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What It Means to Be John Inverdale

Has the sports presenter now attained a momentous critical mass, a hyperdense singularity of bloopers from which no career, not even his, can escape?
August 16, 2016, 11:05pm
Screengrab, BBC

John Inverdale is glued to his spot, whiffing his own scent, the mushroom cloud of gaffe he is constantly emitting. His face is red and bloated from last night's caipirinhas, thrown back while chatting lower league football to selfie-hungry English tourists in a hotel bar. He wonders, has he finally done it? After being demoted from the athletics, from Wimbledon, from just about everything because of a chain reaction of blunders, clangers and faux pas, has he now attained a momentous critical mass, a hyperdense singularity of bloopers from which no career, not even his, can escape?


His slip this week - you will have seen it - when he was pointedly corrected by Andy Murray after he said "you're the first person to win two gold medals", that, in fact, Venus and Serena Wiliams have won four gold medals between them, has begun to rival that of the more conventional Olympic storylines of heroism or skullduggery. It is a gaffe worthy of the Gillian Duffy incident, even a Gerald Ratner, certainly one of umpteen Prince Philips. No gaffe is an island; medal-gate has been placed in a zip file of public perception along with previous Inverdale hits like looker-gate and cunt-gate.

Inverdale has blundered into a gaffe of solipsistic perfection. A heat of the moment malfunction that encapsulates what we all assume to be his character, and indeed the character of a generation of tanned, dad-bodded TV sports anchors: opinionated, chauvinistic, jumped-up stattos high on self-importance and easy access to their heroes, brittle conduits gushing forth exposition about the heptathlon scoring system and the meaning of Rugby 7s to "your average Fijian". A man who can remember the last time country X won 5 equestrian golds in one day, who knows how to elicit tears from a medallist's proud parent by dropping some variation of "you must have driven her down to the pool at the crack of dawn so many times". A man who likes a drink, mates with Beefy, thinks we're better off out of Europe even though he can't bloody say so because of BBC impartiality rules. A man who has, at a late hour, brought their slurring voice down to pitch of conspiratorial brass tacks and probably proffered, "Listen. I think it's great to see the girls out there doing their best but let's face it even the 300th ranked man could beat the best girl any day of the week." An Inverdale.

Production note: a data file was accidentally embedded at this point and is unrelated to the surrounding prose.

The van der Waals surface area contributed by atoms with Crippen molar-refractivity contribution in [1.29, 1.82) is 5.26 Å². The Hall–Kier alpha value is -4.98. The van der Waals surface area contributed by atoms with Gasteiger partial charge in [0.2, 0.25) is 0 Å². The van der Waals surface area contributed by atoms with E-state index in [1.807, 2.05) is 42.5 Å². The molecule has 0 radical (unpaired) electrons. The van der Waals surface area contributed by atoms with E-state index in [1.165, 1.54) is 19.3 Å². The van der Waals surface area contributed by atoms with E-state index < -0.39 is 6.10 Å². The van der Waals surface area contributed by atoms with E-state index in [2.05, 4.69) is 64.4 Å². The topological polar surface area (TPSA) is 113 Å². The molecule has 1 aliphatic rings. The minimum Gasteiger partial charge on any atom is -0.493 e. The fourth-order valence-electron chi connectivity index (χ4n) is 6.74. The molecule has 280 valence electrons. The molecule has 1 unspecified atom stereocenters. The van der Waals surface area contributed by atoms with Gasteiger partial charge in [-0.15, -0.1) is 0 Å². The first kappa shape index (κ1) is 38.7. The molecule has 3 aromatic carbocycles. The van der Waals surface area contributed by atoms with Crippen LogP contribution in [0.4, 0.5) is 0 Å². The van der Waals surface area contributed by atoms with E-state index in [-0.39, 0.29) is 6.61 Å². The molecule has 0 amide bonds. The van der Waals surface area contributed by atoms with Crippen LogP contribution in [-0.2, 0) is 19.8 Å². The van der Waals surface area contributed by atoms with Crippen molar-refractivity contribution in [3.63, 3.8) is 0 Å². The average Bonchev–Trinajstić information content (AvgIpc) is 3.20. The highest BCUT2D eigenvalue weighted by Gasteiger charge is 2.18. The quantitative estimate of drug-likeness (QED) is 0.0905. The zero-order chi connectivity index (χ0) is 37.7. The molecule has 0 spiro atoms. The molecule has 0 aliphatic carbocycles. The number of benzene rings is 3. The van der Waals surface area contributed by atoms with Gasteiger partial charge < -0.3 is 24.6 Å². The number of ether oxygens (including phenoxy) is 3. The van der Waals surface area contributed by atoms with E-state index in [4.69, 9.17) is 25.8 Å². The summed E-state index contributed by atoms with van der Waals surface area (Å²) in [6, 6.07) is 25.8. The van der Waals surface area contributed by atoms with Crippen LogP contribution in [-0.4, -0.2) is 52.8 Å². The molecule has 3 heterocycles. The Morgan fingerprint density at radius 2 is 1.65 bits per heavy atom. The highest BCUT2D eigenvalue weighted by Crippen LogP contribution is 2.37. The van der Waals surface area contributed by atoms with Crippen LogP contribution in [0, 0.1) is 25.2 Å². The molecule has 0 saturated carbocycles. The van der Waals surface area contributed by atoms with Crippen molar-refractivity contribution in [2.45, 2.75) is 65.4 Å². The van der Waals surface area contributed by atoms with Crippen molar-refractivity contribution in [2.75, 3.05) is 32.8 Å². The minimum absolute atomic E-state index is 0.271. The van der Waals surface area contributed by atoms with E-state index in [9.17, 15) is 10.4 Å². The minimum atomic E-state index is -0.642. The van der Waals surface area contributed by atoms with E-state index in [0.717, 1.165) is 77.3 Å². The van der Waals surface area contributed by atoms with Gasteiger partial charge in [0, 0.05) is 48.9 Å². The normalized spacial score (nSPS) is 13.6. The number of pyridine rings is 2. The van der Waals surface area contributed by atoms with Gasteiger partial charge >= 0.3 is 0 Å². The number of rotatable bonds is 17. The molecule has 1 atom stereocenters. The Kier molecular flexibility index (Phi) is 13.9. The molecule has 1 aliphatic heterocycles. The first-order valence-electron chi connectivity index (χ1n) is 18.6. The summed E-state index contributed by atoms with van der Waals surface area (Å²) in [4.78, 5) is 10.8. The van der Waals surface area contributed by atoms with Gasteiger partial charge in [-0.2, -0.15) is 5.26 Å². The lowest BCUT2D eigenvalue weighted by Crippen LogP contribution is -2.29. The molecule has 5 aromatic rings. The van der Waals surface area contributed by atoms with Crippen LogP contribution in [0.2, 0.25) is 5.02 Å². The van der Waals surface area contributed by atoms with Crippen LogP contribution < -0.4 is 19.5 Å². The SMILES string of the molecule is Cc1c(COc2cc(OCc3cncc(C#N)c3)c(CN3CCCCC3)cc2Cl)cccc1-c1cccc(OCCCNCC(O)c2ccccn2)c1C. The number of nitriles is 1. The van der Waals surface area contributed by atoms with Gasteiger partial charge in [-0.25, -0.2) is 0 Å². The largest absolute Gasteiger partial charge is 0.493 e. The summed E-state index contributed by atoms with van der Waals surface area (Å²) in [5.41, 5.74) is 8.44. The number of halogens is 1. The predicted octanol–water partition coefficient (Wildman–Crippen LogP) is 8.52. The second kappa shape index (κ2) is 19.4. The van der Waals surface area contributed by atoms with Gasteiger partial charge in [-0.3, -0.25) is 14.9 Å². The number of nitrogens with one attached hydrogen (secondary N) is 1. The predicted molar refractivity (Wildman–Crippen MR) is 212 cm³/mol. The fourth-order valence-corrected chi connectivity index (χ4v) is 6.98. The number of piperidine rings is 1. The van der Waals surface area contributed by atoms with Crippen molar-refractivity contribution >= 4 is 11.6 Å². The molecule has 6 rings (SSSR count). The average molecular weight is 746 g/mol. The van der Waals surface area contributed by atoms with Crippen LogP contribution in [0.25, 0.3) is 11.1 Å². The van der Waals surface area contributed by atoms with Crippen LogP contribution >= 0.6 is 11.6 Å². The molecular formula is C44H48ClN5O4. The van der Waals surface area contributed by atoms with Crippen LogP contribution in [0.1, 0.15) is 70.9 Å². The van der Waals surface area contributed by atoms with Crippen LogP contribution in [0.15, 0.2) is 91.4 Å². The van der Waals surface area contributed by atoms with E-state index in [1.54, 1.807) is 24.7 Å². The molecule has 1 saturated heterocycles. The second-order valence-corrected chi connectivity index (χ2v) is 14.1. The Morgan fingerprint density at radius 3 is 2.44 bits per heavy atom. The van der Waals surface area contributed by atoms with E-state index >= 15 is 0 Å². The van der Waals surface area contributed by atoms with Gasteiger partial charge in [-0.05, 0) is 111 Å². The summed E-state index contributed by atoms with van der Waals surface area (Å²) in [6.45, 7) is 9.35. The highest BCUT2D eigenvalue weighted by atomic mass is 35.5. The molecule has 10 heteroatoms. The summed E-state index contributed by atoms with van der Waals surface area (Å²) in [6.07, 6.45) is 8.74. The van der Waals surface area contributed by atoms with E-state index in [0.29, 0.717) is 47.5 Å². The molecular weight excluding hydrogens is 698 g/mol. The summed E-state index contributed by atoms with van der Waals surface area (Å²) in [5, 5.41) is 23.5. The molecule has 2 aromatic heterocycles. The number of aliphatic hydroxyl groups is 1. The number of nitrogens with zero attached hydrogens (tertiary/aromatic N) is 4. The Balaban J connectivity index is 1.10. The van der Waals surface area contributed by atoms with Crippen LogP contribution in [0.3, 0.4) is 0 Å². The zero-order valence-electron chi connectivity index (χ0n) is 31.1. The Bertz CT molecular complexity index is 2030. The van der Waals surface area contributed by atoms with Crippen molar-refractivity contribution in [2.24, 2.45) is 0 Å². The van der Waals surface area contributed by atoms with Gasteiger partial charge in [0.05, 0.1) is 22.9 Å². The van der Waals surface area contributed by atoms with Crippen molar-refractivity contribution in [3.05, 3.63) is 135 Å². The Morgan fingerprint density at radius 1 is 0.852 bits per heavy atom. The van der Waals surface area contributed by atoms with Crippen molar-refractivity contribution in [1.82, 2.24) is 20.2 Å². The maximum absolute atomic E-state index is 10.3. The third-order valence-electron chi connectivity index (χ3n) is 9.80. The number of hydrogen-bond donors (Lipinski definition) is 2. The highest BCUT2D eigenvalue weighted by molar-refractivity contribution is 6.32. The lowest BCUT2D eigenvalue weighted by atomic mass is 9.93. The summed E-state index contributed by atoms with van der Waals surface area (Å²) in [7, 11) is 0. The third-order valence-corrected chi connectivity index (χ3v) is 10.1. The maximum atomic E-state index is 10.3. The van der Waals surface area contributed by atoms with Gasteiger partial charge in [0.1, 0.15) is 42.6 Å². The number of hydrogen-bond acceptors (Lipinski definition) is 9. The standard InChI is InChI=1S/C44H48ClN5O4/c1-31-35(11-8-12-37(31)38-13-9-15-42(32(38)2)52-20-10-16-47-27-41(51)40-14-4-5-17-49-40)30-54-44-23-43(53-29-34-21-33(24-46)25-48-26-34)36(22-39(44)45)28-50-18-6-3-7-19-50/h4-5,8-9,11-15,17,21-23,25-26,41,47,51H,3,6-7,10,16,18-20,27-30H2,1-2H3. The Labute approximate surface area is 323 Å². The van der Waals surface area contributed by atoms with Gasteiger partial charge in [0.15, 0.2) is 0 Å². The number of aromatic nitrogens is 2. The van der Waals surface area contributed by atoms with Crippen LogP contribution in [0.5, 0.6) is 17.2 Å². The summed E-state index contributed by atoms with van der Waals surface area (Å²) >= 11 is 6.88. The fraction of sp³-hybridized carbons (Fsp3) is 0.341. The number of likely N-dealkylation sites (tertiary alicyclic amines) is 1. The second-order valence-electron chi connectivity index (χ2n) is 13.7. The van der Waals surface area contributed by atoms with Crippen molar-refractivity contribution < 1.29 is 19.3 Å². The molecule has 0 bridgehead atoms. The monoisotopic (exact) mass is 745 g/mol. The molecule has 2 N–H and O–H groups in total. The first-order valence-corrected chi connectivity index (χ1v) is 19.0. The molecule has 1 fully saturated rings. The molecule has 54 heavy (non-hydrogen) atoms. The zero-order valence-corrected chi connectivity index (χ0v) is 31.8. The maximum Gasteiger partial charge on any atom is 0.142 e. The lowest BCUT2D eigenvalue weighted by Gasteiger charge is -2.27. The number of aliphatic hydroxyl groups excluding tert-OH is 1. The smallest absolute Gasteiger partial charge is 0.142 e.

The life of an Inverdale is one on the cusps: unloved by the public, too sports-casual to fit in with the broad One Showish Olympic coverage of the BBC. Claire Balding's throws to him on location are friendly enough in a business-like way, but you get a firm sense she probably unfollowed his Instagram a good while back. As the immaculate head girl of the BBC, whose Princess Diana hair gives middle England the most profound Proustian rush, she has long been entrusted as the vanguard of the anti-Invers, wrestling sport coverage away from pub blokes. Cosmopolitan, formidable but likeable, directing the emphasis to the human stories beyond the stats or blokeish appreciation of technique. Helen Skelton lies somewhere behind, an old hand at making the dullest experts shine from her Blue Peter days, jockeying the amassed experts with glossy charm, making swimming three times up and down a big pool sound as fun as going to Thorpe Park on pingers.

But John Inverdale stands alone, his island of obscure sport having long broken away from the mainland. Surely now either a Qatari cable channel or a phone-in show on TalkSport beckons, as does an impossibly poignant vlog about his new life, his opinions on England's Six Nations squad, and who the right person is to restore the UK to its former glory. That's the price of the perfect gaffe.


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